And this is why I said from the very beginning that yes, Greece has a problem and we are responsible for our own problems, but Greece is not the problem. There was a narrative and sometimes there still is amongst many European leaderships that the problem is Greece or the problem now is “These Southerners,” “These profligate Southerners,” or “These lazy Southerners.” I always say that again, OECD has us as number two in working hours after the South Koreans amongst the OECD countries, so that is another stereotype, which has no basis.

But this was a very convenient argument. A convenient argument, because of course if G
reece is the problem, then the responsibility is only on the backs of the Greeks and no one else really has to take up the challenge of seeing what are the problems of the architecture of this Eurozone. There are problems of the architecture and there are problems of how we deal with the markets after the major financial crisis and how we deal with them effectively.

So, I think there are some inconvenient truths here too. That Greece is not the problem and there is a wider problem in Europe and a wider challenge. When I listen to some of my colleagues in Europe saying about the fear of pooling the risk in Europe, I often feel that we have already pooled this risk. We have pooled this risk and now we have to pool our strengths. Again, going back to this motto that we go beyond the narrow confines of our national or so-called national interests; our national interests are in fact to pool our strengths and deal with issues, whether it is climate change, or financial crises, or other issues at hand.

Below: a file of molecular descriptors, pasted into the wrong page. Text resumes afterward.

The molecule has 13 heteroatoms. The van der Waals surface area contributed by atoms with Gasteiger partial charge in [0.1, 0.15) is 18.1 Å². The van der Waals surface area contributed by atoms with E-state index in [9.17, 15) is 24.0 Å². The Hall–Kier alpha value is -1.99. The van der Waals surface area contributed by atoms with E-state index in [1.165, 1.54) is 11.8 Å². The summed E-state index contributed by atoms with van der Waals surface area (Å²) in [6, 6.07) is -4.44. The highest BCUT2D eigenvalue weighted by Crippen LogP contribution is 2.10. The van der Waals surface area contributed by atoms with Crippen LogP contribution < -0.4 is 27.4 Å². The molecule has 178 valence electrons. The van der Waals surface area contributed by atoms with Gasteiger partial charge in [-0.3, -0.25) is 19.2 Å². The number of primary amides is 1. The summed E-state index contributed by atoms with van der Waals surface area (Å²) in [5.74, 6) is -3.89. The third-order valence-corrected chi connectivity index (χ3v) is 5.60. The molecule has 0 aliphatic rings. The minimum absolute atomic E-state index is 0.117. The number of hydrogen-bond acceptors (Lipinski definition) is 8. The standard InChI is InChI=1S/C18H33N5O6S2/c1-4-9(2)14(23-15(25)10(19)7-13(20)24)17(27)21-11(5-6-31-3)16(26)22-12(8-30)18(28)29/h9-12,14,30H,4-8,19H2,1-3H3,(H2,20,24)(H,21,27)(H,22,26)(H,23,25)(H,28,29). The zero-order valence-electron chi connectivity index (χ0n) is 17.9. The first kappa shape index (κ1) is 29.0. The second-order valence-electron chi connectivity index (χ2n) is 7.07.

I would like to conclude with trying to give a picture of how one could describe the kind of challenge we have. When we began, when I began this journey, I talked of a Greek Odyssey, where we needed protection, in order to repair our boats and continue our journey; a difficult journey, but one where we knew in the end we would get to Ithaca.

But today, I think we should see this more like an armada of 17 boats in the Eurozone, 17 Eurozone members, where actually our boats are on their sides tied together again and again over the years, to make a long row of boats that is traveling in the seas. This in fact was the basic of when Europe was built, to tie our fates together in such a way that we could not splinter and fight amongst ourselves, as we had done in World War I and World War II.

It was and it still is a peace project. So tying our fates together in solidarity is the basis of this European project. Now, of course, as we were tied together all these 17 boats, traveling merrily in calm waters, this was great. We worked together, we lived together, we shared many things. But once we hit the financial crisis and this was a major storm, when these 17 boats hit these huge waves and winds, then what happened was we started to see that there were different sizes of these boats, there were different engines on these boats, there were different burdens that each boat carried, different capacities of these boats. And this, of course, translates into the real world as differences in competitiveness, differences in labor laws, in tax laws, in social, pension laws and labor mobility, in education and infrastructure.

So this storm is pulling us apart and there is a great tendency, sort of sirens out there saying, “Why don’t you break apart and come alone and go out alone on this? Why carry all this weight? Why are you holding on to each other in this storm?” However, the breakup would be more like an operation of Siamese twins, very painful and not necessarily successful. So our challenge is to see how we become more integrated and this I think is the challenge of Europe.